Deprived of their mother for over a year

Deprived of their mother for over a year


Unable to repatriate his wife to the country during the pandemic, a Quebecer was finally forced to leave Cameroon with his two children who could be deprived of their mother for a year or two.&nbsp ;

Married since 2011 to an African woman, Denis G. Pilote, 65, is the father of two boys aged 13 and 9 who are Canadian citizens. 

En Due to failing health, the man from Saguenay made the decision to leave Douala without his wife after fifteen years of living together. Douala is the economic capital of Cameroon, in Central Africa.  

The 60-year-old managed to raise just under $5,000 to return home. Arrived with almost nothing, he currently lives with his brother in Sainte-Rose-de-Watford, in the MRC des Etchemins, in Chaudière-Appalaches. 

Already in 2020, at the Canadian High Commission in Yaoundé, he was told that only his two children could travel, but not his wife. 


“Lastly, I had difficulty working. I had help from family and friends to come back. I had no choice. If something happened to me there, the children could have suffered financially. I want them to be safe and get a good education. Their mother knows they are better off here. They adapted quickly, even if they miss her very much,” explained Mr. Pilote, speaking of his spouse and his boys, Grégory and Alphonse, who have just started school. 

For the moment, only a sponsorship procedure seems possible in order to allow their mother to come and join them.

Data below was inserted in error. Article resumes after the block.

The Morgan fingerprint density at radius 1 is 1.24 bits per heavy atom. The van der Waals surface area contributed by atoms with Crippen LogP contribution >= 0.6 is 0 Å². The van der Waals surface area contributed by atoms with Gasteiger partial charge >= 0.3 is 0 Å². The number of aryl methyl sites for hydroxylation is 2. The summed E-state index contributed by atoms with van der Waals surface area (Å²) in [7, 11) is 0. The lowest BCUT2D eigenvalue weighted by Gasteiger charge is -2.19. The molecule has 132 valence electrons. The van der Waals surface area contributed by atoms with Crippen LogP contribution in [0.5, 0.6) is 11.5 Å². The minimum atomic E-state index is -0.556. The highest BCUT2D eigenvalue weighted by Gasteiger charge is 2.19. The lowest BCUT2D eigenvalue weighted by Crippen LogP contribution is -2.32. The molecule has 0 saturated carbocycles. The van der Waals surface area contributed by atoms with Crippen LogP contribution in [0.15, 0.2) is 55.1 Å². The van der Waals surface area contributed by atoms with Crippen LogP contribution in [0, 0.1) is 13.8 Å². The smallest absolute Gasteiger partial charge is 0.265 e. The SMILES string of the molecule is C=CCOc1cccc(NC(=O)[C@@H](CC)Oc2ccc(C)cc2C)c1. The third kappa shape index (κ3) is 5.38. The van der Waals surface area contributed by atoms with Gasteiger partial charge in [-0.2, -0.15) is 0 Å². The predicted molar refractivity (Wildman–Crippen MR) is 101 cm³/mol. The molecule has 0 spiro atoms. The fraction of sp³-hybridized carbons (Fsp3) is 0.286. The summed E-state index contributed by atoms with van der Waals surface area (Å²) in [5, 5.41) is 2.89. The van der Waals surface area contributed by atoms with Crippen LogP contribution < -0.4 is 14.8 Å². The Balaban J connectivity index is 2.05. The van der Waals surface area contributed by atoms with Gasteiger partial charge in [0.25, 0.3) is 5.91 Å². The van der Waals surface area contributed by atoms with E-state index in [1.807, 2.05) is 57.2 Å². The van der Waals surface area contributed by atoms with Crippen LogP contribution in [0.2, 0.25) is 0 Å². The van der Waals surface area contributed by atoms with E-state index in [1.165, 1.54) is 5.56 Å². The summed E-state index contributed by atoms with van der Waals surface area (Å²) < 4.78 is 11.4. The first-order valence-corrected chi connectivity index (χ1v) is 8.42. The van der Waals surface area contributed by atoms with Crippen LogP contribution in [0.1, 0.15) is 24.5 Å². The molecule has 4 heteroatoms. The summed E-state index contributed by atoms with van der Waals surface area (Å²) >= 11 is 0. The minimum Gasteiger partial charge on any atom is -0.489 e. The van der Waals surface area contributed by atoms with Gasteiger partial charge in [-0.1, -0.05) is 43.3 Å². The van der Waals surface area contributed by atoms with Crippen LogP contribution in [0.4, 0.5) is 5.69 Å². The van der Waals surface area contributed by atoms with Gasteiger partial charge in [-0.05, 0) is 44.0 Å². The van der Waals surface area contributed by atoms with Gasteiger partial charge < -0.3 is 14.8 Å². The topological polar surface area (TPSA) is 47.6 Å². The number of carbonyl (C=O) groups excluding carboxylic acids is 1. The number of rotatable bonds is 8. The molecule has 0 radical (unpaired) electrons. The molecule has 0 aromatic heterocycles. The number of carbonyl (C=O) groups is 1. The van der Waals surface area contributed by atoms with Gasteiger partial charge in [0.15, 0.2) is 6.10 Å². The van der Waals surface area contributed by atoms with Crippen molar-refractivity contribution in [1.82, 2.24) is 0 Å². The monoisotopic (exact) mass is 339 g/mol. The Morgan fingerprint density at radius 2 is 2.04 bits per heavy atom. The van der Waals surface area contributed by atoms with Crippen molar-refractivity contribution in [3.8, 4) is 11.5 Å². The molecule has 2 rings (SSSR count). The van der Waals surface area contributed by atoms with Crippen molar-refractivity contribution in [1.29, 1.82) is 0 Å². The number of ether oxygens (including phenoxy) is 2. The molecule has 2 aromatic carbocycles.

“It takes me five or six thousand dollars to take the steps. I have to collect that money, ”adds Mr. Pilote. 

An amount corroborated by Me Reynaldo Marquez, lawyer specializing in immigration and founder of the firm Lex Boréal. In addition to professional fees, there are immigration costs and medical costs.

“Sir should explore the possibility of submitting a sponsorship application outside of Canada. In practice, processing times are approximately 16 to 18 months. » 

Getting a visitor visa is not impossible, but the chances would be pretty slim.  

With family 

Oliva Flore Pilote

If her application is accepted, Oliva Flore Pilote ensures that she will be able to quickly find a job in Quebec, for several years. 

“It's not easy at all. My children are thousands of miles away. I talk to them every day, but it's very hard. It was the best solution, but I want to join my family. The children still need their mother,” the Cameroonian told the Journal

In the meantime, Denis G. Pilote criticizes the long and costly stages. “We were a united family and we separated because of a procedure that I find discriminatory. » 

In the midst of a pandemic, the ministry replied that solutions exist. “Family reunification continues to be a priority for Immigration, Refugees and Citizenship Canada,” said a spokesperson.  

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